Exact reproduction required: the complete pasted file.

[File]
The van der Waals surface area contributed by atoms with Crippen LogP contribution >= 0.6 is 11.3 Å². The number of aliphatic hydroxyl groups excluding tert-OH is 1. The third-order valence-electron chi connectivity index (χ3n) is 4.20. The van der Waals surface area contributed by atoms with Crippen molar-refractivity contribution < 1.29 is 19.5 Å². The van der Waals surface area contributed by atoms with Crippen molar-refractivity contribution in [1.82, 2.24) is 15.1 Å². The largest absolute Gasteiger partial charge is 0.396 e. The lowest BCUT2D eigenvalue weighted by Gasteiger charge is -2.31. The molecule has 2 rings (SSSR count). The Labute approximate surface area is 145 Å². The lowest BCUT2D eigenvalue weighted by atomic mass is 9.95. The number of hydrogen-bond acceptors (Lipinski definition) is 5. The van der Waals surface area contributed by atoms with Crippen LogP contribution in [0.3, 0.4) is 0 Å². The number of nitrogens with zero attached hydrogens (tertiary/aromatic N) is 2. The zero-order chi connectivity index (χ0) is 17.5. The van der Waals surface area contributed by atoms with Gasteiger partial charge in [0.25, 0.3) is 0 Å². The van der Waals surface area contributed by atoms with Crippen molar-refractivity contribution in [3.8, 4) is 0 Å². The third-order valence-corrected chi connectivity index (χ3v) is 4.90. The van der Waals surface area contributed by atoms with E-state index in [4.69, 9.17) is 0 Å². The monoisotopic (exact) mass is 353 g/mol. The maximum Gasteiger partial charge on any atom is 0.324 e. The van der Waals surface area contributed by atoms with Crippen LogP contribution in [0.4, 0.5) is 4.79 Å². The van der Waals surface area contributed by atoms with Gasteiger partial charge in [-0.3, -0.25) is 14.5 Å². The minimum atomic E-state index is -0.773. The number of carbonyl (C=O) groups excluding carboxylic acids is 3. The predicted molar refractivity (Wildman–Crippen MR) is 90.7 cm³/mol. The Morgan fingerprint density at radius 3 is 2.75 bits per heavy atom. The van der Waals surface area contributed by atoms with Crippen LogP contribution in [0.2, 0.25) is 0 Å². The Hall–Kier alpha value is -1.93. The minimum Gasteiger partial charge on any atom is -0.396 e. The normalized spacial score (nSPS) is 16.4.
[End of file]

The van der Waals surface area contributed by atoms with Crippen LogP contribution >= 0.6 is 11.3 Å². The number of aliphatic hydroxyl groups excluding tert-OH is 1. The third-order valence-electron chi connectivity index (χ3n) is 4.20. The van der Waals surface area contributed by atoms with Crippen molar-refractivity contribution < 1.29 is 19.5 Å². The van der Waals surface area contributed by atoms with Crippen molar-refractivity contribution in [1.82, 2.24) is 15.1 Å². The largest absolute Gasteiger partial charge is 0.396 e. The lowest BCUT2D eigenvalue weighted by Gasteiger charge is -2.31. The molecule has 2 rings (SSSR count). The Labute approximate surface area is 145 Å². The lowest BCUT2D eigenvalue weighted by atomic mass is 9.95. The number of hydrogen-bond acceptors (Lipinski definition) is 5. The van der Waals surface area contributed by atoms with Crippen LogP contribution in [0.3, 0.4) is 0 Å². The number of nitrogens with zero attached hydrogens (tertiary/aromatic N) is 2. The zero-order chi connectivity index (χ0) is 17.5. The van der Waals surface area contributed by atoms with Gasteiger partial charge in [0.25, 0.3) is 0 Å². The van der Waals surface area contributed by atoms with Crippen molar-refractivity contribution in [3.8, 4) is 0 Å². The third-order valence-corrected chi connectivity index (χ3v) is 4.90. The van der Waals surface area contributed by atoms with E-state index in [4.69, 9.17) is 0 Å². The monoisotopic (exact) mass is 353 g/mol. The maximum Gasteiger partial charge on any atom is 0.324 e. The van der Waals surface area contributed by atoms with Crippen LogP contribution in [0.4, 0.5) is 4.79 Å². The van der Waals surface area contributed by atoms with Gasteiger partial charge in [-0.3, -0.25) is 14.5 Å². The minimum atomic E-state index is -0.773. The number of carbonyl (C=O) groups excluding carboxylic acids is 3. The predicted molar refractivity (Wildman–Crippen MR) is 90.7 cm³/mol. The Morgan fingerprint density at radius 3 is 2.75 bits per heavy atom. The van der Waals surface area contributed by atoms with Crippen LogP contribution in [0.2, 0.25) is 0 Å². The Hall–Kier alpha value is -1.93. The minimum Gasteiger partial charge on any atom is -0.396 e. The normalized spacial score (nSPS) is 16.4.